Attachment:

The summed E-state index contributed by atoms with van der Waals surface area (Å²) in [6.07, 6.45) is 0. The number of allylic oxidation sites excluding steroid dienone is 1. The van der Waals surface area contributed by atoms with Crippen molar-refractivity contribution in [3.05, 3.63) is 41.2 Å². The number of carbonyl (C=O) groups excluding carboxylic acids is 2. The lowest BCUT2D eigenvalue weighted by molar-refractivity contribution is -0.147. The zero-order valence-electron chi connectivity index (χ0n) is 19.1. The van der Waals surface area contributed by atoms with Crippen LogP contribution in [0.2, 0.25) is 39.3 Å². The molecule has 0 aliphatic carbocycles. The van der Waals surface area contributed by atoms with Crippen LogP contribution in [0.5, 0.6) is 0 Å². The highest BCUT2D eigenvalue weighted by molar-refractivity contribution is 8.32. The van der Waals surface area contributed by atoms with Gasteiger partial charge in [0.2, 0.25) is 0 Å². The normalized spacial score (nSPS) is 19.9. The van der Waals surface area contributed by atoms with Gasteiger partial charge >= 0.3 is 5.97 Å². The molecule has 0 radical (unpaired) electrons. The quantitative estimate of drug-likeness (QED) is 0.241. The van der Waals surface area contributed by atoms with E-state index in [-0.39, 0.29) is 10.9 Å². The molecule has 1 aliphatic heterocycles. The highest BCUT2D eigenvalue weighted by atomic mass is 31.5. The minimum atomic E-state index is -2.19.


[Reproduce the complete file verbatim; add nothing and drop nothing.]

The summed E-state index contributed by atoms with van der Waals surface area (Å²) in [6.07, 6.45) is 0. The number of allylic oxidation sites excluding steroid dienone is 1. The van der Waals surface area contributed by atoms with Crippen molar-refractivity contribution in [3.05, 3.63) is 41.2 Å². The number of carbonyl (C=O) groups excluding carboxylic acids is 2. The lowest BCUT2D eigenvalue weighted by molar-refractivity contribution is -0.147. The zero-order valence-electron chi connectivity index (χ0n) is 19.1. The van der Waals surface area contributed by atoms with Crippen LogP contribution in [0.2, 0.25) is 39.3 Å². The molecule has 0 aliphatic carbocycles. The van der Waals surface area contributed by atoms with Crippen LogP contribution in [0.5, 0.6) is 0 Å². The highest BCUT2D eigenvalue weighted by molar-refractivity contribution is 8.32. The van der Waals surface area contributed by atoms with Gasteiger partial charge in [0.2, 0.25) is 0 Å². The normalized spacial score (nSPS) is 19.9. The van der Waals surface area contributed by atoms with Gasteiger partial charge >= 0.3 is 5.97 Å². The molecule has 0 radical (unpaired) electrons. The quantitative estimate of drug-likeness (QED) is 0.241. The van der Waals surface area contributed by atoms with E-state index in [-0.39, 0.29) is 10.9 Å². The molecule has 1 aliphatic heterocycles. The highest BCUT2D eigenvalue weighted by atomic mass is 31.5. The minimum atomic E-state index is -2.19.